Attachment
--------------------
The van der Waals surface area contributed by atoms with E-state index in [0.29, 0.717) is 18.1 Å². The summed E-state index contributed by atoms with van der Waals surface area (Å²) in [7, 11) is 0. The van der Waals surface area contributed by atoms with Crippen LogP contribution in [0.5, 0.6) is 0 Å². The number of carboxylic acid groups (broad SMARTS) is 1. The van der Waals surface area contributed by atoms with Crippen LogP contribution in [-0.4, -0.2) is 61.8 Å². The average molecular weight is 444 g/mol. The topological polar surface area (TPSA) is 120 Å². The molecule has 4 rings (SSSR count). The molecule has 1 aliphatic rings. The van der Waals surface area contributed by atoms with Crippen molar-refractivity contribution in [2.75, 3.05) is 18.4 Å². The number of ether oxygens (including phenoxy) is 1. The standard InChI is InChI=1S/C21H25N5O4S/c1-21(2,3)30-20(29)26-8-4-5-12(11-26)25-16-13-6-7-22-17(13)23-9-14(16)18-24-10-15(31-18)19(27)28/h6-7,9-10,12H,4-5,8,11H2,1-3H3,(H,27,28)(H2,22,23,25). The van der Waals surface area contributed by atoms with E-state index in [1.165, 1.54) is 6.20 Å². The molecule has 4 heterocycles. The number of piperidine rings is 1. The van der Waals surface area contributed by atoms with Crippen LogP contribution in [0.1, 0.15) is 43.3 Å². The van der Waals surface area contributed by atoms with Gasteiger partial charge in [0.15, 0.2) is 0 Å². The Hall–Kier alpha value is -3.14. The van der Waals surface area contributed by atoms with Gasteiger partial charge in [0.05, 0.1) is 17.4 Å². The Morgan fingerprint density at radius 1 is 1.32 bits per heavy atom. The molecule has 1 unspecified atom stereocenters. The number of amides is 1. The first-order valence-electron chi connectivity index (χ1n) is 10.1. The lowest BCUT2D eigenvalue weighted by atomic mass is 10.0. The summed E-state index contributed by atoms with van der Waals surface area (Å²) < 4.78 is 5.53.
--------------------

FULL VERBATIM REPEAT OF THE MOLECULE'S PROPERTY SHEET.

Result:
The van der Waals surface area contributed by atoms with E-state index in [0.29, 0.717) is 18.1 Å². The summed E-state index contributed by atoms with van der Waals surface area (Å²) in [7, 11) is 0. The van der Waals surface area contributed by atoms with Crippen LogP contribution in [0.5, 0.6) is 0 Å². The number of carboxylic acid groups (broad SMARTS) is 1. The van der Waals surface area contributed by atoms with Crippen LogP contribution in [-0.4, -0.2) is 61.8 Å². The average molecular weight is 444 g/mol. The topological polar surface area (TPSA) is 120 Å². The molecule has 4 rings (SSSR count). The molecule has 1 aliphatic rings. The van der Waals surface area contributed by atoms with Crippen molar-refractivity contribution in [2.75, 3.05) is 18.4 Å². The number of ether oxygens (including phenoxy) is 1. The standard InChI is InChI=1S/C21H25N5O4S/c1-21(2,3)30-20(29)26-8-4-5-12(11-26)25-16-13-6-7-22-17(13)23-9-14(16)18-24-10-15(31-18)19(27)28/h6-7,9-10,12H,4-5,8,11H2,1-3H3,(H,27,28)(H2,22,23,25). The van der Waals surface area contributed by atoms with E-state index in [1.165, 1.54) is 6.20 Å². The molecule has 4 heterocycles. The number of piperidine rings is 1. The van der Waals surface area contributed by atoms with Crippen LogP contribution in [0.1, 0.15) is 43.3 Å². The van der Waals surface area contributed by atoms with Gasteiger partial charge in [0.15, 0.2) is 0 Å². The Hall–Kier alpha value is -3.14. The van der Waals surface area contributed by atoms with Gasteiger partial charge in [0.05, 0.1) is 17.4 Å². The Morgan fingerprint density at radius 1 is 1.32 bits per heavy atom. The molecule has 1 unspecified atom stereocenters. The number of amides is 1. The first-order valence-electron chi connectivity index (χ1n) is 10.1. The lowest BCUT2D eigenvalue weighted by atomic mass is 10.0. The summed E-state index contributed by atoms with van der Waals surface area (Å²) < 4.78 is 5.53.